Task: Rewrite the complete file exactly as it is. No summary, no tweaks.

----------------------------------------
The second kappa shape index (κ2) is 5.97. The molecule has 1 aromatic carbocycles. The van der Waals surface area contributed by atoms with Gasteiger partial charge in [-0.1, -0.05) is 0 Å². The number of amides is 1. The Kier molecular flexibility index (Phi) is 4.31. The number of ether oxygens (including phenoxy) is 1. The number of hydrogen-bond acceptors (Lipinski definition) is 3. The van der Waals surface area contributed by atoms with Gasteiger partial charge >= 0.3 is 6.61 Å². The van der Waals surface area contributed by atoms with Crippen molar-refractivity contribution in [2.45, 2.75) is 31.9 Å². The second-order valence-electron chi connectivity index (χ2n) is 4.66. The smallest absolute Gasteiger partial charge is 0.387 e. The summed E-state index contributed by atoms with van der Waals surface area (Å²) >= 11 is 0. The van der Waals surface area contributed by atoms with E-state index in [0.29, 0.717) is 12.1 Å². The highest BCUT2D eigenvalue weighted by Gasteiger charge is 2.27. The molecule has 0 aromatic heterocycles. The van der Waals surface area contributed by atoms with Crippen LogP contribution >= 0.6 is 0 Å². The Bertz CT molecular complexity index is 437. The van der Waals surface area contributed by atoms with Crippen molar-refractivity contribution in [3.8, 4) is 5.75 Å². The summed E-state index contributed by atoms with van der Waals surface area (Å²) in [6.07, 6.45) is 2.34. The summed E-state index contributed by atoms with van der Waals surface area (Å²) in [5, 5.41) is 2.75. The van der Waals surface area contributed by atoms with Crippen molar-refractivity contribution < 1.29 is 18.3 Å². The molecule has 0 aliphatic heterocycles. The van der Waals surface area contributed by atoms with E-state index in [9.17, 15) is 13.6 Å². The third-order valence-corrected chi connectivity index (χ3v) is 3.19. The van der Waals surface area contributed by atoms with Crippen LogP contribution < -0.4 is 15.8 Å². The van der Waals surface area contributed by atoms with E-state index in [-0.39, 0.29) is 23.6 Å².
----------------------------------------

The second kappa shape index (κ2) is 5.97. The molecule has 1 aromatic carbocycles. The van der Waals surface area contributed by atoms with Gasteiger partial charge in [-0.1, -0.05) is 0 Å². The number of amides is 1. The Kier molecular flexibility index (Phi) is 4.31. The number of ether oxygens (including phenoxy) is 1. The number of hydrogen-bond acceptors (Lipinski definition) is 3. The van der Waals surface area contributed by atoms with Gasteiger partial charge >= 0.3 is 6.61 Å². The van der Waals surface area contributed by atoms with Crippen molar-refractivity contribution in [2.45, 2.75) is 31.9 Å². The second-order valence-electron chi connectivity index (χ2n) is 4.66. The smallest absolute Gasteiger partial charge is 0.387 e. The summed E-state index contributed by atoms with van der Waals surface area (Å²) >= 11 is 0. The van der Waals surface area contributed by atoms with E-state index in [0.29, 0.717) is 12.1 Å². The highest BCUT2D eigenvalue weighted by Gasteiger charge is 2.27. The molecule has 0 aromatic heterocycles. The van der Waals surface area contributed by atoms with Crippen LogP contribution >= 0.6 is 0 Å². The Bertz CT molecular complexity index is 437. The van der Waals surface area contributed by atoms with Crippen molar-refractivity contribution in [3.8, 4) is 5.75 Å². The summed E-state index contributed by atoms with van der Waals surface area (Å²) in [6.07, 6.45) is 2.34. The summed E-state index contributed by atoms with van der Waals surface area (Å²) in [5, 5.41) is 2.75. The van der Waals surface area contributed by atoms with Crippen molar-refractivity contribution < 1.29 is 18.3 Å². The molecule has 0 aliphatic heterocycles. The van der Waals surface area contributed by atoms with E-state index in [9.17, 15) is 13.6 Å². The third-order valence-corrected chi connectivity index (χ3v) is 3.19. The van der Waals surface area contributed by atoms with Crippen LogP contribution < -0.4 is 15.8 Å². The van der Waals surface area contributed by atoms with E-state index in [-0.39, 0.29) is 23.6 Å².